I have been thinking a lot lately about the integrity of book reviewers. I spend entirely too much time exploring book reviews on sites such as Shelfari, Goodreads and Amazon. I enjoy reading reviews because they can often help me to decide whether or not I want to spend my money on a book that has been recommended to me or which I've had my eye on for a while. I've learned a lot of lessons about impulse buys lately!
The problem is that I often go to the reviews when I'm finished with a book, too, just so that I can see what other readers are saying. This is especially true when I find that I've just finished reading (or had to put down) a book that I really did not enjoy. Those very rare-for-me 1 and 2 star books give me pause for thought, especially considering that I try to find something good about everything that I read, and prefer to give a 3 or 4 star review (5 stars are only for the very best of books, the ones that go onto my "favorites" shelf. I am a harsh critic, but I do my best to explain why I liked or didn't like a book.
And even when I'm thinking it, I never imply that "if you're intelligent, you will like this book" or "smart people won't have anything to do with this one!" because I know that taste in books differs from one person to another. What one person can tolerate and stomach I may find repulsive, and what I find excellent may not appeal to another person.
Recently I picked up a book that I simply couldn't finish. It was a book that I felt was a mixture of poor writing and disgusting plot lines. I didn't care at all for the characters, but I can handle that: The lack of plot made me feel anxious and uncomfortable: even distrustful of the author. I had to put this book down.
A young Shelfari user reviewed this book, writing that "experienced readers" (what is that, anyway?) would enjoy this book and that inexperienced readers most likely would not. The implication here is that if you don't enjoy the book, you are an "inexperienced reader."
Now I'm not entirely sure what an "experienced reader" (or an "inexperienced reader" for that matter) is, but the feeling that I get from this review and similar reviews is that if you don't enjoy the book, you are of sub-standard intelligence.
Now please allow me to stress that this reviewer was very young (too young, in my opinion, to read the book in question) and probably a bit less experienced in writing honest reviews than someone who has been reading for 25 or more years. At the same time I felt a strange sense of hurt loss when I read the review, thinking to myself "If I don't like this, does that mean I'm of below-average intelligence?"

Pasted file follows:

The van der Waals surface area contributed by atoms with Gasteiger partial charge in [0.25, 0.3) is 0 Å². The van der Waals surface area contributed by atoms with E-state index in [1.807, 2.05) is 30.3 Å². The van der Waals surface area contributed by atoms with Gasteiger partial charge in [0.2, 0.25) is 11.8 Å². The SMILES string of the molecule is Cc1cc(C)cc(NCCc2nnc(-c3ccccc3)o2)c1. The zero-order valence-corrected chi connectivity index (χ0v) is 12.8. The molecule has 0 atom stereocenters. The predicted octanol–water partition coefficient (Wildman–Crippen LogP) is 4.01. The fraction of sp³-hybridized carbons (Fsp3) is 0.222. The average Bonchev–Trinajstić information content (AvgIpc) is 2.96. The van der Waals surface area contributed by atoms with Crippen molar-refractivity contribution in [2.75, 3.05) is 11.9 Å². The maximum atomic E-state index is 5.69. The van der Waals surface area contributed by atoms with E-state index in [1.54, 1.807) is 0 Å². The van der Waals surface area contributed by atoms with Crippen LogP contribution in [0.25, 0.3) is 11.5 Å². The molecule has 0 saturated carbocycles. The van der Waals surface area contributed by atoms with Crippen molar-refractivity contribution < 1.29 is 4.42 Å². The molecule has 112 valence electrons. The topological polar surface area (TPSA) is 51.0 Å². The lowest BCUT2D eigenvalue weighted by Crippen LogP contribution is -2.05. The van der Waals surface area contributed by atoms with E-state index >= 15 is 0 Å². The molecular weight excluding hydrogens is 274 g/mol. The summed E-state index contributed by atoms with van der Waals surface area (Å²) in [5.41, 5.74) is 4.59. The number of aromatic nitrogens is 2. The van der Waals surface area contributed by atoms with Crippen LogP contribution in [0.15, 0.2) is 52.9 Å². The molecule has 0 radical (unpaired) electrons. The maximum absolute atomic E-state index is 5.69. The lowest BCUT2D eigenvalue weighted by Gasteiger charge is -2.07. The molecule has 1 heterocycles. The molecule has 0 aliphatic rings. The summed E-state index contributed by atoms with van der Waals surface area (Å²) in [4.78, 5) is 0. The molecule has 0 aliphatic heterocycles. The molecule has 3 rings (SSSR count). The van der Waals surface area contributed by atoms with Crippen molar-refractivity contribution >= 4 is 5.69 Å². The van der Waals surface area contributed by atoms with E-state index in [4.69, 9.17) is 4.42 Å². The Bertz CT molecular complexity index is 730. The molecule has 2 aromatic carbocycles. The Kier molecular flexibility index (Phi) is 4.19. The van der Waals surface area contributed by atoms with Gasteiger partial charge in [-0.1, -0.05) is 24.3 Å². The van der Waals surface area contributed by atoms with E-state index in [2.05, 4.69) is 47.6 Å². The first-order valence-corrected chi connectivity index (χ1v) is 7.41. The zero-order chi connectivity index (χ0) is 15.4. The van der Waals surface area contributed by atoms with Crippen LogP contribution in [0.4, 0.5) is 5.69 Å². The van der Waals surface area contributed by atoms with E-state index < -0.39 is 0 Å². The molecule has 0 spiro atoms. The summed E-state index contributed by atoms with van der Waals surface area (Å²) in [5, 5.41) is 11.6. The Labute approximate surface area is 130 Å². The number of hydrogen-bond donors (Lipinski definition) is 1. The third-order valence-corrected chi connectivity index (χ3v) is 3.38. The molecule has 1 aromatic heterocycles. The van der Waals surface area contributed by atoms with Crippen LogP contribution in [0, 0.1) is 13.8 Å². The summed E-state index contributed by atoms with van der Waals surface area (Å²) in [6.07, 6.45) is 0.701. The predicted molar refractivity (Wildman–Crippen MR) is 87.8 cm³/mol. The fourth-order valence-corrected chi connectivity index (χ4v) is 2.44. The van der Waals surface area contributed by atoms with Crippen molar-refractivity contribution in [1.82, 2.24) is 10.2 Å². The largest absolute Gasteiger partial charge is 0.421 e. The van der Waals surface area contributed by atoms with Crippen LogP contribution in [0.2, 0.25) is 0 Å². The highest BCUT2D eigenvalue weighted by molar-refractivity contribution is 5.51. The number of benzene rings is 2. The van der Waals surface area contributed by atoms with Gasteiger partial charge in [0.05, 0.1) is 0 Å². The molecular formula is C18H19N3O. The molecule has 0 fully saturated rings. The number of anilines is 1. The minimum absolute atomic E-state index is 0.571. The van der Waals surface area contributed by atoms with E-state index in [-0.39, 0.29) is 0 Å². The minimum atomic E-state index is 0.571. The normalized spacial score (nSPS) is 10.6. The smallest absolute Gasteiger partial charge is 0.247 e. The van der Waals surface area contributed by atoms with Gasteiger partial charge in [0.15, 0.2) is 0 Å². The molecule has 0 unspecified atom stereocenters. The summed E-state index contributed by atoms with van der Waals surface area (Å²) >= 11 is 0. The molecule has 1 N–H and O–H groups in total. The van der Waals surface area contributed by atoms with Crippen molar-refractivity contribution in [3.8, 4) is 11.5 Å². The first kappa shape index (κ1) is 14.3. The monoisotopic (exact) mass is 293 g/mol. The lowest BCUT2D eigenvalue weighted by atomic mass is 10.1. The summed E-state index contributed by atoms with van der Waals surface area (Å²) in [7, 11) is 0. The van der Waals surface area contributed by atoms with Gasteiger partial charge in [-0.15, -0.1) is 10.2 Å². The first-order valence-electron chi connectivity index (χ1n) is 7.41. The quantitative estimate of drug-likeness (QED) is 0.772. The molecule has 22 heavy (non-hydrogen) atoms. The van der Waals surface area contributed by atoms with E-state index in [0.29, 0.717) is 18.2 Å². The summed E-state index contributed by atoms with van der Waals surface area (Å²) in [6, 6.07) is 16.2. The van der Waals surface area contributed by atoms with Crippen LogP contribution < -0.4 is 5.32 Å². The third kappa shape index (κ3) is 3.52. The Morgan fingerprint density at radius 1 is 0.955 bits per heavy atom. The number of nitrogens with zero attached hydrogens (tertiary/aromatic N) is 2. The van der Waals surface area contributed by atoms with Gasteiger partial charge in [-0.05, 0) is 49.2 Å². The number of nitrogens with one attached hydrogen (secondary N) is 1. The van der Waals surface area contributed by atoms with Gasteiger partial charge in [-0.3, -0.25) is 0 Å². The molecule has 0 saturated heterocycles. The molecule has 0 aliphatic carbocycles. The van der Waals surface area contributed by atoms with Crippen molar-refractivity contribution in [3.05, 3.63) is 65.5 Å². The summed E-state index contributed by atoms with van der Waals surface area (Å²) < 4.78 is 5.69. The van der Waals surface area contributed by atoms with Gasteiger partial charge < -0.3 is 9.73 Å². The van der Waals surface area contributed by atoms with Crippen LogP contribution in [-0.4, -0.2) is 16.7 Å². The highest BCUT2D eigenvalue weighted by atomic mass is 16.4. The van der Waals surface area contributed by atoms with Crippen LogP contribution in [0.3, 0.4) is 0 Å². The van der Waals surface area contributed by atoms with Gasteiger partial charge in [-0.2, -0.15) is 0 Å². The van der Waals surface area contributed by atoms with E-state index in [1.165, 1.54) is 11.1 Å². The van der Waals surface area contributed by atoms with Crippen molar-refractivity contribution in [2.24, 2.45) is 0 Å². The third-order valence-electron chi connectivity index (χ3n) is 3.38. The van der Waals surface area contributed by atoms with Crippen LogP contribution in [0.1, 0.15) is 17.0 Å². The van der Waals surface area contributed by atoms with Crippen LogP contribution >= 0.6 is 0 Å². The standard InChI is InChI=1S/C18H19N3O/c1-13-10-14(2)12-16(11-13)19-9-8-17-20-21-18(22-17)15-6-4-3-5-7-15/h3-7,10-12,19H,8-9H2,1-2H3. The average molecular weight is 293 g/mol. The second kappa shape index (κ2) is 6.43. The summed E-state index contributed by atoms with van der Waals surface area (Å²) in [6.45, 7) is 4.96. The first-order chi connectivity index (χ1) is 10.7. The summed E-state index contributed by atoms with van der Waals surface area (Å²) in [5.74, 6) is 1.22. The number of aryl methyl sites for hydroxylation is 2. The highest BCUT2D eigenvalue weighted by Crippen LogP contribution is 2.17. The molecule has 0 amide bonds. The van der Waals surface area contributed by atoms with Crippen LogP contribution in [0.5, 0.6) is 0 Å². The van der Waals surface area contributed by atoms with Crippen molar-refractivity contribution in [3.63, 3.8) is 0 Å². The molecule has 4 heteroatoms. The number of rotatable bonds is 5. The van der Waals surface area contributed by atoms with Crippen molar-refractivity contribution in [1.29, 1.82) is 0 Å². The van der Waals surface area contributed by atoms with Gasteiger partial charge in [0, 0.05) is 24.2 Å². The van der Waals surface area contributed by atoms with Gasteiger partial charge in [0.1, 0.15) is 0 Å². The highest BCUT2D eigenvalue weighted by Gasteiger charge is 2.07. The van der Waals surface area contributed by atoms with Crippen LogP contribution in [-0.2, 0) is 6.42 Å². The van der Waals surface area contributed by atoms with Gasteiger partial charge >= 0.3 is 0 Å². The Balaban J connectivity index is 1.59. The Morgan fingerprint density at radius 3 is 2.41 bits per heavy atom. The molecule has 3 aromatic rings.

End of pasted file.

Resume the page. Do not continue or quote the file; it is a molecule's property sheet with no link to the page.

I've run into this on several occasions, not just on Shelfari but also on sites such as Amazon, where reviews are also allowed. Written on the Body is a wildly popular book (though I will never quite understand its popularity!) and in some cases negative reviews have comments where the comment authors have name-called and questioned the intelligence of people who didn't enjoy the book.
I can tell you point blank that my reasons for not enjoying Written on the Body were entirely political and religious, just as the reason that many people enjoy it are probably political and either religious or entirely secular, depending on the viewpoint. I am a straight, conservative, Christian. Gay, liberal, non-Christian/Muslim/Jewish folks will probably love the book. It is just far too feminist for my taste, and I am not that kind of woman.
In short, my opinions have nothing to do with intelligence, or who is right and who is wrong: my opinions are based almost entirely on my personal set of values and on my personality. I am not any better than people who love this book any more than I am better than the people who hate either of my two favorite books (What's Eating Gilbert Grape, by Peter Hedges, and The Thirteenth Tale by Diane Setterfield).
We're allowed to have different viewpoints on books: I wish sincerely that people would use their heads when posting reviews: they don't do their favorite authors any favors by insulting the folks who didn't like the book. This only serves to start flame wars!
So let's be honest, shall we? Let's remember that our own reviews are as subjective as the reviews written by the folks of a differing opinion, and write our reviews as being subjective. It does nobody any good to insult one another.